This Week on Gorging Global: Pac Merc with the Notorious Andrew Novick

Here’s what you gotta do:

1) check out this week’s post on Pacific Mercantile to bask in the glories of Asian groceries galore. (More on personal Pac Merc faves like lettuce pickled in flour sauce here.)

Love me some quail eggs

Squid guts not so much

2) Revel in words of wisdom from the amazing Andrew Novick, whose name you may recognize if you’re supercool enough to have ever a) seen a Warlock Pinchers show; b) shopped at Gimme Gimme Pillow Toast; c) attended the 2009 exhibition at the erstwhile Lab at Belmar, “The Astounding Problem of Andrew Novick”; &/or d) followed the Peeps trial in Boulder this summer. (If not, you’re about to be.)

3) Leave a comment for a chance to put your stamp on a new type of G.G. post, in which we’ll talk to your, yes your, favorite local chef about his/her go-tos for ethnic eats.

Hop to it!

Dish of the Week & I’m Not Kidding: Gazpacho à la Guadalajara from Whole Foods


Here's what's in it: tomato juice, corn, cucumber, avocado, lime juice, garlic, cilantro, cumin, cayenne, sea salt. That's it & that's all. It's a lovely soup: chunky but not too pico de gallo–like, spicy but not merely salsa-esque, deriving a little creaminess from the avocado. Of course I could've made something like it myself, but I didn't have to. 

Dish of the Week: Tomasso Bussola Amarone della Valpolciella Classico 2003 (+ Wine Poem 2)

Yes, another liquid dish. Amarone was the first wine I ever fell in love with; evaluating this one in my International Wine Guild certification class today—as happens every time I get to taste it (which isn’t often since they average $45-$60)—I swooned all over again. Made in the Veneto from grapes dried on straw mats, they’re naturally powerfully redolent of dark fruit; this one (available at Total Beverage)


was all figs, except where it was mushrooms.

One sip always takes me back to a poem I wrote years ago with Amarone in mind; I think I’ve posted it here before, but what the hell, it conveys my thoughts on Amarone better than I can (“the poem is smarter than you are,” my old pal Matt Rohrer once claimed).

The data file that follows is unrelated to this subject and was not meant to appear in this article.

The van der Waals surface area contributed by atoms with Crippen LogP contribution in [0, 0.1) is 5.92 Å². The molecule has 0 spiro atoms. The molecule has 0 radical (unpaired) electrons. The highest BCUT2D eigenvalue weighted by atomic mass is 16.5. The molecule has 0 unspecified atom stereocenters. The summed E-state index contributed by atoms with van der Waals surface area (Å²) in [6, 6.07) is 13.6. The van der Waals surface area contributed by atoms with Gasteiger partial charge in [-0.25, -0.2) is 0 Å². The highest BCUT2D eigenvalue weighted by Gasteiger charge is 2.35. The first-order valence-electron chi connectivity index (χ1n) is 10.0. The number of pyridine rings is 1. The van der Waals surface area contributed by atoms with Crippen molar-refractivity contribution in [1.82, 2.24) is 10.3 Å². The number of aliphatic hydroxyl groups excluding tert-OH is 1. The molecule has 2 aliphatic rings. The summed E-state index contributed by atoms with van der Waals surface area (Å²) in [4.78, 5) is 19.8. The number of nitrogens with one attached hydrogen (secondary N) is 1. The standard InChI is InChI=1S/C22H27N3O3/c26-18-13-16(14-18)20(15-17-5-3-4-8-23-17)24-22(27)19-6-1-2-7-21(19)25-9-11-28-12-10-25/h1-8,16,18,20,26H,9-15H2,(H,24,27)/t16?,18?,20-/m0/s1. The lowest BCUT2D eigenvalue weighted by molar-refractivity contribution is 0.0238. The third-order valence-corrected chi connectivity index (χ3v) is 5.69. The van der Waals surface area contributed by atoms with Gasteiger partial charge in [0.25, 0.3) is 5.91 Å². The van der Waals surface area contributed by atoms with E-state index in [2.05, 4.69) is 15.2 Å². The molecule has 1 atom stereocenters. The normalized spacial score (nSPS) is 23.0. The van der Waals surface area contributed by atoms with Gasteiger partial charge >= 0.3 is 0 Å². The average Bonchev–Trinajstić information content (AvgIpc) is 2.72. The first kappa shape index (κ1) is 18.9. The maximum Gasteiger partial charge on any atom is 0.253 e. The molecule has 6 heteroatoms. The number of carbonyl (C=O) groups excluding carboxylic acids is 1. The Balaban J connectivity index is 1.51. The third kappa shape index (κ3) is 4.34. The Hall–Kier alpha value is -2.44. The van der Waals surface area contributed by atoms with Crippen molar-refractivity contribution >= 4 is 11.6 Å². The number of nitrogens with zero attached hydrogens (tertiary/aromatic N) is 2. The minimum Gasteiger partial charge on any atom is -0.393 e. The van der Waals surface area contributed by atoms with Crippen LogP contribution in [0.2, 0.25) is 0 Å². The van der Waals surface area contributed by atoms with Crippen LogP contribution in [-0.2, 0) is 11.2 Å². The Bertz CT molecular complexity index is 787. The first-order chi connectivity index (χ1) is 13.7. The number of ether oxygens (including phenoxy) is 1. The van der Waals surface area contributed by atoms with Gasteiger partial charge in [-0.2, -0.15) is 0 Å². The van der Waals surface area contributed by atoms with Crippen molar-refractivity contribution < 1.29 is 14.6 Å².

Wine Poem 2

When the last corpse was drained and jarred he took me to wife,
whisking me over the pain threshold and into the honeymoon dungeon.
The hook used to extract the brain doubled as a corkscrew.
The test tubes bubbled over with champagne.
We dabbed our eyes with scar tissue as we played our song

and drank like plunging knife and fork, clashing blade and prong,
and drank like dart and arrow through each lung,
and drank like pharoahs with our hearts removed
to make room for more wine. And then that sound

fell headlong down the stairs.
We felt the shadow spill across the floor above our heads
the way a flashlight washes over treasure,
smearing gleam throughout the tomb.
The still lifes froze and the statues wanted down.

Before the mirror of creation stood reaction with a hood.
It was there reflection lay, stunned, may still lie.
As the darkness stopped before our portraits,
we popped the corks below and drank our brains out.

Some wine you let breathe, some you’ve got to smother.
We kissed deepest when we kept our distance, then we deeper slept.

This Is The Last Time I Write This Review: John Holly’s Asian Bistro

A long time ago, an old friend of mine whom my thoughts are always with & who remains my favorite living poet, Chelsey Minnis, wrote a poem that began with the line “This is the last time I write about the moon.”

That will probably be the most interesting thing I say in this blogpost, & the recommendation that you read her work will be the most satisfying recommendation I make.

Because how many times can I get delivery from some pan-Asian joint I know is going to be so-so to begin with, find it to be so-so indeed, & write a so-so review about it? We’ll see, I guess. For now, I’m saying no more times. Oh good, it’s 5 o’clock.